It’s not just IR35. There are a number of other areas that limited company accountants are far better at dealing with than most generalist accountants you can find on your local high street. Not only will a specialist know the rules relevant to incorporated businesses, but they will be able to interpret them and advise you on how you can continue to run your business efficiently despite them.
Response times are a differentiator too. “Another complaint that switchers have is the difference in speed between high-street and limited company accountants,” Thorpe says. “With high-street accountants, it can take days or even weeks to get a response to a question and an even longer wait for accounts to be completed.”
And don’t underestimate the importance -- to many limited company owners -- of having an accountant who charges a fixed fee, rather than an hourly one as generalist accountants in your locality will likely favour, says Thorpe, explaining: “Even the smallest piece of work could cost you an entire hour’s fee. You really have no certainty as to what your annual fee will come to. If an accountant has to research IR35, R&D grants or overseas work, this could all be charged to you.”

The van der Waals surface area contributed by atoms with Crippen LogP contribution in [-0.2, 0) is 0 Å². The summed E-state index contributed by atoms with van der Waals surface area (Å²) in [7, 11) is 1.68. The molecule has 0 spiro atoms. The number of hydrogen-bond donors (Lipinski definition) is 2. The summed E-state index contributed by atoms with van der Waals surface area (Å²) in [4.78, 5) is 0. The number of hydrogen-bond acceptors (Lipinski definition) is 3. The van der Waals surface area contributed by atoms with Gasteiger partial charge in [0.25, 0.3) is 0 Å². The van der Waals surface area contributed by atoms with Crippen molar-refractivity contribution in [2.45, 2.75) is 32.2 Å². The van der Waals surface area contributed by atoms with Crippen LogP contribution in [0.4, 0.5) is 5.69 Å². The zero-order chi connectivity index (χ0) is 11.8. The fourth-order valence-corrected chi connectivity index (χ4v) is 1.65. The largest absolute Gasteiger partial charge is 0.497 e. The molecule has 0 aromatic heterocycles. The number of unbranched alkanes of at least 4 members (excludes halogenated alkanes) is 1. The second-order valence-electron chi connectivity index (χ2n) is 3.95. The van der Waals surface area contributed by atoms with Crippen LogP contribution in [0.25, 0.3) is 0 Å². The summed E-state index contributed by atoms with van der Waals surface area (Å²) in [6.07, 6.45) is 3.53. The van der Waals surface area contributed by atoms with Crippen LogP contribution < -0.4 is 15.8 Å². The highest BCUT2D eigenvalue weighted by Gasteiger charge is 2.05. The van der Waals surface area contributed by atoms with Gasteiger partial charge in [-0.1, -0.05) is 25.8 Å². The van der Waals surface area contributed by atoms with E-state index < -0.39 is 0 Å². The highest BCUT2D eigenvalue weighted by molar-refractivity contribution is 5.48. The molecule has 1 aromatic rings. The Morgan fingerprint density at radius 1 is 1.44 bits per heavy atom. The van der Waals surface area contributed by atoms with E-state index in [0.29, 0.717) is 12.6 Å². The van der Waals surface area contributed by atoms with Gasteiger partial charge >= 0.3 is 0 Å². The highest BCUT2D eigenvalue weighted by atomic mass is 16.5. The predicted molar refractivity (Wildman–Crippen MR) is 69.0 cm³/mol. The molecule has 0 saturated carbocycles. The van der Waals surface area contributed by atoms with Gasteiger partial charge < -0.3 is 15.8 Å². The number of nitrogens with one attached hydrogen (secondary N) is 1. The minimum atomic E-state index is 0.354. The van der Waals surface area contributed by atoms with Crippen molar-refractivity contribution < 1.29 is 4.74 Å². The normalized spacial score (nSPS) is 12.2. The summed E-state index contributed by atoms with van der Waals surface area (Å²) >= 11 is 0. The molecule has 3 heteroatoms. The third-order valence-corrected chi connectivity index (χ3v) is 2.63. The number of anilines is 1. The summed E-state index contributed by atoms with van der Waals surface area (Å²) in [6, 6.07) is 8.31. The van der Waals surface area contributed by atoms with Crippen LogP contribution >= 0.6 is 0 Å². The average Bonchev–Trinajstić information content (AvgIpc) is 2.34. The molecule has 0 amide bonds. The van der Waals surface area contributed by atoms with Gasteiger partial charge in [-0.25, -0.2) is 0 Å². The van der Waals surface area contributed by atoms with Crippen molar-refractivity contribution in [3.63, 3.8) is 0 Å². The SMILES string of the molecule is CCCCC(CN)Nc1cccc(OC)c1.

If you are switching from a high-street accountant to a limited company accountant -- or just need an accountant for your limited company for the very first time -- you will also need to consider the best time to engage one. When it comes to switching, just after the end of your company’s financial year is ideal, as moving halfway through the year may involve trying to work out what you have paid for and what you will have pre-paid. The company’s year-end also provides and a clear and natural break for what your old accountant is responsible for and where your new one picks up from.
Either way, moving to a new accountant is not quite as daunting as limited company contractors often fear. Procedurally, the move should be quite straightforward. But deciding which accountant is right for you is not easy and so don’t rush it. Take your time and make the right choice for you and your business.
Want further guidance? If you have a specific query use our Contractors' Questions form, or to get in touch with accountants who specialise in dealing with limited companies, visit ContractorUK’s Contractor Accountants Directory.